Global Weekly: Italian politics stir markets

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Italian politics sparked market turbulence this week. After President Mattarella vetoed on the appointment of euro-sceptical Paolo Savona as minister of finance, markets were in disarray. Later, parties have proposed a new minister of finance and a new government can be established.

Italian bonds reacted strongly to these developments, as investors feared a revival of the discussion about the future of the euro and a potential write-off on Italian bonds. Italian 10-year yields rose above 3% on Tuesday. The fear was that Italian banks would tumble over, as they hold large portions of Italian government debt. This caused default risk premia for most corporate bonds to increase, and prices to fall.

Over the last few days, markets have quietened down somewhat, and the Italian 10-year bond yield now fluctuates around 2.6%. We, however, expect volatility in these parts of the bond market to persist, until there is more clarity on the impact of Italy's political woes.

During all the turbulence, we also saw a first glimpse of eurozone inflation rising towards 2% in May. This is mostly related to energy prices, but also core inflation. On the core inflation front, however, we do not expect these effects to pull through. We expect core inflation to more or less remain at current levels for the next few months. Although the political  developments in Italy have completely overtaken  the price development of German and Dutch government bonds, part of the recent rise in yields should also come from this inflation development.

What happened, Deutsche Bank?

Most stock markets around the world declined this week with particular weakness in Europe, caused by Italian politics and the newest US move in steel and aluminium tariffs. Deutsche Bank shares dropped to historically low levels.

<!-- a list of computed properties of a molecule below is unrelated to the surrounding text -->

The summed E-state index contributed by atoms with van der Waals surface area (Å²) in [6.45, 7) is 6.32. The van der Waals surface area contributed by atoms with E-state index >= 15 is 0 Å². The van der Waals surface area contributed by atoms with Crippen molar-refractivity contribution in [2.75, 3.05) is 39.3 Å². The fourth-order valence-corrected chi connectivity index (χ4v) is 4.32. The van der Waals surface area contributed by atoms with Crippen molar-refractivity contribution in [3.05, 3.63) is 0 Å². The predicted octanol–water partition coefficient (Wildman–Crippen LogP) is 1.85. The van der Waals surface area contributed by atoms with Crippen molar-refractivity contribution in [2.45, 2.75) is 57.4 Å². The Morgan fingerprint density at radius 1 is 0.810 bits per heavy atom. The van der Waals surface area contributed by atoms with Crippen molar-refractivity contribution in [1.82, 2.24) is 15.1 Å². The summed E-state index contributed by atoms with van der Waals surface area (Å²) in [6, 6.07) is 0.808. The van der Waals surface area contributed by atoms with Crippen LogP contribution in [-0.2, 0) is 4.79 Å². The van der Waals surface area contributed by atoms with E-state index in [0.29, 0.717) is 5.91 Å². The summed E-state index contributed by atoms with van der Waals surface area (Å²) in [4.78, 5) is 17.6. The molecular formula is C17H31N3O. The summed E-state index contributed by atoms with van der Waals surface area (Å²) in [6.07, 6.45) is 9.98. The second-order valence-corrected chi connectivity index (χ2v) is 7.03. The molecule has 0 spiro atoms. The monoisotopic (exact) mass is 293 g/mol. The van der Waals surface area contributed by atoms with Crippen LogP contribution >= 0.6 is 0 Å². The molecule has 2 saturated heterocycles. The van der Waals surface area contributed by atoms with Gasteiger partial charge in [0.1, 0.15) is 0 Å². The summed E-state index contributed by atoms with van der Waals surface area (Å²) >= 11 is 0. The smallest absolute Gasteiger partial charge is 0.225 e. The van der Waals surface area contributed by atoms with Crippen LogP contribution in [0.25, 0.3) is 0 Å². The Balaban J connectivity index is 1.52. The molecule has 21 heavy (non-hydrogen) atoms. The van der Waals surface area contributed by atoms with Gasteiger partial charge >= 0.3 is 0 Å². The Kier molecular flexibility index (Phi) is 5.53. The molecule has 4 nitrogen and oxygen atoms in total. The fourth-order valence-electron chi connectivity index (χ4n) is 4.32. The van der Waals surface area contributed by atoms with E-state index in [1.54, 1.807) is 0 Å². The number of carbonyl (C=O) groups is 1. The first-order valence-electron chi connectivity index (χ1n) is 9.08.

Stocks in Europe were hit by political uncertainty in Italy, as plans to form a government fell apart. Moreover, markets were nerved by the fact that the US announced that it will not extend the exemptions on steel and aluminium tariffs for the European Union. Trump is also said to be considering tariffs on car imports, which could hurt European players.

There was quite a lot of news in the automotive sector this week. First of all, SoftBank announced that it will invest USD 2.3 billion in General Motor’s autonomous vehicle unit GM Cruise. Investors were excited by the news and pushed the General Motors shares up by more than 10%. Tesla’s news flow was less favourable this week, as a Tesla Model S in autopilot mode drove into a police car in California. A couple of days later, an unmanned Tesla spontaneously started riding in Brussels hitting five other cars before coming to a stop.

Another noteworthy event, was the fact that the share price of Deutsche Bank dropped below EUR 10 for the first time in more than 30 years. This means that the once mighty German bank now is only the number-12 European bank in terms of market capitalisation. The shares dropped as press reports suggested that the bank was put on the list of problem banks by the US Federal Reserve. Deutsche Bank reacted by saying that its US subsidiary has a very robust balance sheet.

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